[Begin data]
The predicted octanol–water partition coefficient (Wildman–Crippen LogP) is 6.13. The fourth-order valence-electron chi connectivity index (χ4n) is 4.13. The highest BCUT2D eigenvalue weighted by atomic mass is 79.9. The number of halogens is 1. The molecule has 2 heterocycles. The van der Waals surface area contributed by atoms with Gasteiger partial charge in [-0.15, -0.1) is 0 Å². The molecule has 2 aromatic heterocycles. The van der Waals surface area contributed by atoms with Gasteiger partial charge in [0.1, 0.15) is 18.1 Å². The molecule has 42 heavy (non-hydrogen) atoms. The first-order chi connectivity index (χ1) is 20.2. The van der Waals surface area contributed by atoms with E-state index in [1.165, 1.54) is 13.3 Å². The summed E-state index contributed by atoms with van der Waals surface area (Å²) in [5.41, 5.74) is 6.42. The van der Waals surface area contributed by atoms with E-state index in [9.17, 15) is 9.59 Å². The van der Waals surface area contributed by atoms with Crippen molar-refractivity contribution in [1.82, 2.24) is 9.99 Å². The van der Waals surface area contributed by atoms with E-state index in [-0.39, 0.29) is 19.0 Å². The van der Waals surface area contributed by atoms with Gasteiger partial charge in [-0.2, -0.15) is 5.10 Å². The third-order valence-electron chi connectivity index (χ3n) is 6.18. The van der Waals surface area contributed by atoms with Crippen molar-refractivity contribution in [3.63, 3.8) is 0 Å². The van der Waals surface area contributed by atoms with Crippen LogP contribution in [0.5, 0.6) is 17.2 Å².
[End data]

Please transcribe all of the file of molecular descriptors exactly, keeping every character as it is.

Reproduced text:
The predicted octanol–water partition coefficient (Wildman–Crippen LogP) is 6.13. The fourth-order valence-electron chi connectivity index (χ4n) is 4.13. The highest BCUT2D eigenvalue weighted by atomic mass is 79.9. The number of halogens is 1. The molecule has 2 heterocycles. The van der Waals surface area contributed by atoms with Gasteiger partial charge in [-0.15, -0.1) is 0 Å². The molecule has 2 aromatic heterocycles. The van der Waals surface area contributed by atoms with Gasteiger partial charge in [0.1, 0.15) is 18.1 Å². The molecule has 42 heavy (non-hydrogen) atoms. The first-order chi connectivity index (χ1) is 20.2. The van der Waals surface area contributed by atoms with E-state index in [1.165, 1.54) is 13.3 Å². The summed E-state index contributed by atoms with van der Waals surface area (Å²) in [5.41, 5.74) is 6.42. The van der Waals surface area contributed by atoms with E-state index in [9.17, 15) is 9.59 Å². The van der Waals surface area contributed by atoms with Crippen molar-refractivity contribution in [1.82, 2.24) is 9.99 Å². The van der Waals surface area contributed by atoms with E-state index in [-0.39, 0.29) is 19.0 Å². The van der Waals surface area contributed by atoms with Gasteiger partial charge in [-0.2, -0.15) is 5.10 Å². The third-order valence-electron chi connectivity index (χ3n) is 6.18. The van der Waals surface area contributed by atoms with Crippen molar-refractivity contribution in [3.63, 3.8) is 0 Å². The van der Waals surface area contributed by atoms with Crippen LogP contribution in [0.5, 0.6) is 17.2 Å².